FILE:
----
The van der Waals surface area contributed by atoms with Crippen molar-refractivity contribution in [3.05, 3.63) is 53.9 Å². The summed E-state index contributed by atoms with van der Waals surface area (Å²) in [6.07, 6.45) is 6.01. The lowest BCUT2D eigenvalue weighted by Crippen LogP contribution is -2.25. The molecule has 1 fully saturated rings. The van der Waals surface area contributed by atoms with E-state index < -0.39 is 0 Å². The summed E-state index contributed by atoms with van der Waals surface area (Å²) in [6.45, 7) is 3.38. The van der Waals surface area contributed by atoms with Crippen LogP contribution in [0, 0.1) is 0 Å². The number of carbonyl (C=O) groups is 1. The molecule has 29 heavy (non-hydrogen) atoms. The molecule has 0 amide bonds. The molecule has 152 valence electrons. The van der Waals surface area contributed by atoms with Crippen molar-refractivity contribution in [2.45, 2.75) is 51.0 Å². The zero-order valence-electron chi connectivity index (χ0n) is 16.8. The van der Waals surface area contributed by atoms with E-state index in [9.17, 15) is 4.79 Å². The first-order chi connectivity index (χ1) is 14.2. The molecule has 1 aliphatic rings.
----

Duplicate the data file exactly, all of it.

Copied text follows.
The van der Waals surface area contributed by atoms with Crippen molar-refractivity contribution in [3.05, 3.63) is 53.9 Å². The summed E-state index contributed by atoms with van der Waals surface area (Å²) in [6.07, 6.45) is 6.01. The lowest BCUT2D eigenvalue weighted by Crippen LogP contribution is -2.25. The molecule has 1 fully saturated rings. The van der Waals surface area contributed by atoms with E-state index < -0.39 is 0 Å². The summed E-state index contributed by atoms with van der Waals surface area (Å²) in [6.45, 7) is 3.38. The van der Waals surface area contributed by atoms with Crippen LogP contribution in [0, 0.1) is 0 Å². The number of carbonyl (C=O) groups is 1. The molecule has 29 heavy (non-hydrogen) atoms. The molecule has 0 amide bonds. The molecule has 152 valence electrons. The van der Waals surface area contributed by atoms with Crippen molar-refractivity contribution in [2.45, 2.75) is 51.0 Å². The zero-order valence-electron chi connectivity index (χ0n) is 16.8. The van der Waals surface area contributed by atoms with E-state index in [9.17, 15) is 4.79 Å². The first-order chi connectivity index (χ1) is 14.2. The molecule has 1 aliphatic rings.